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May well have been another way

Dear Editor,

Why was no one hugging that very old, very big tree that has been a landmark on Highway 20 since anyone around here can remember?

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Old pine tree was a historical landmark

Dear Editor,

This last week we lost a landmark…the “Old Pine Tree” on Highway 20.

The Department of Transportation (DOT) had it cut down and removed. I did some calling and according to the DOT a tree specialist determined the age of this historic Landmark tree to be 163 years. They also told me that the reason for cutting this Landmark tree down was traffic safety. But folks, we all know that there have been many accidents near the Landmark “hangin’ rock.

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Field trip apositive motivational tool

Dear Editor,

I would like to respond to the letter in last week’s paper over the concern about “wasted gas used by our school, for a field trip to Spokane.”

All year long, a volunteer group of parents has been in place to help support the staff and students, and help raise funds for educational activities for our Oroville Elementary students, it is called E.P.E.C. Our goal is to bring awareness of just how important being involved in our student’s education really is. Students do better when they have the support from parents and their community.

We all would like to be recognized for our hard work, and rewarded for it. Why should our students feel any different? This particular field trip was used as a motivational tool to give the children a goal, because of their hard work in math, reading and science. Every class had a certain goal to achieve, and given a reward for it.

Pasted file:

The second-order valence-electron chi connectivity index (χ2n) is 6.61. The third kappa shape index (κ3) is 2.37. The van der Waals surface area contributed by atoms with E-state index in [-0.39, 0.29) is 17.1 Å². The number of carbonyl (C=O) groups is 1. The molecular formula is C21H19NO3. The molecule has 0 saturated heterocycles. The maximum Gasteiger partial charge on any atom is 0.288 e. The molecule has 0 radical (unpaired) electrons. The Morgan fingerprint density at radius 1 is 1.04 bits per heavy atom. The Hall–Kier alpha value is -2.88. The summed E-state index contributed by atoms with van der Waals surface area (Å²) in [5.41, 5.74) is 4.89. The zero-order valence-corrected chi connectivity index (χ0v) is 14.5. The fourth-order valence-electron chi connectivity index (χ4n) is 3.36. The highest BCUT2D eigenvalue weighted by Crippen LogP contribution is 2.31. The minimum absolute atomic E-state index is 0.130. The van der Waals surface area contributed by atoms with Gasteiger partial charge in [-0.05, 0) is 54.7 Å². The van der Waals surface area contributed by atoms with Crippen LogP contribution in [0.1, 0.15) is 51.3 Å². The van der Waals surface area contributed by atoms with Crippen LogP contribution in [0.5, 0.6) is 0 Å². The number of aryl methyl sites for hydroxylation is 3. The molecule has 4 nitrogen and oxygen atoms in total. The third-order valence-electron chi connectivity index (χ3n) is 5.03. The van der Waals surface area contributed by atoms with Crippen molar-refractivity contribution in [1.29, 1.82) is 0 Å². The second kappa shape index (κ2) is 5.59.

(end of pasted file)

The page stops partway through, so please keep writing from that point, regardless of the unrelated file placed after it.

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Found a sense of community in Tonasket

Dear Editor,

To our friends: On May 1, about 100 Lutes – just a few of the many in our PLU community that would have liked to come – traveled to Tonasket to honor the life of one of our own, Brady Cooper Freeman. What we quickly learned was that Brady was not ours alone – but Brady was a beloved member of a large family,

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Outraged over tree being cut down

Dear Editor,

As I was coming home from Tonasket, I was dismayed to see that the big pine tree that I grew up with was gone, leaving nothing but an ugly stump and a memory. That tree has been a historical landmark for as long as I can remember, which is a very long time. My mother and dad used to tell me stories about the Indians that used to camp under it and that it was known as a birthing tree.

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May Festival is ‘nostalgia onparade’

Dear Editor,

The wind was barely blowing but the cloud gray skies told us an extra coat would be the order of the day.

I wish someone would have told all our young teen royalties that it was not going to be a day of open shouldered evening gowns on a float on a street that runs north with a light south breeze. My bet, some are still shivering and drinking warm liquids to dissolve the goose bumps!

It’s hard to imagine from a far place how many can cram this little Hamlet to see the same sights they’ve seen for the last umpteen years. When you think of it. Sure the newer designs of the floats may change some. But the folks and their grandkids are the same as reflected in the looks of their faces and body structures of generations that began in this new place in the mid-1800s. And there is a lot to be said for tradition and remembrance of what has preceded us.

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Consolidation is not an option!

Dear Editor,

I am rather disappointed, Mr. Billing, that you did not claim ownership to your title as Administrator of Mid Valley Hospital in last week’s editorial in the Omak Chronicle titled “Consider Consolidation.” The readers would then have more clearly recognized that the article was written from the competitive edge point of view rather than having consideration for the medical needs of the communities in the North Okanogan Valley.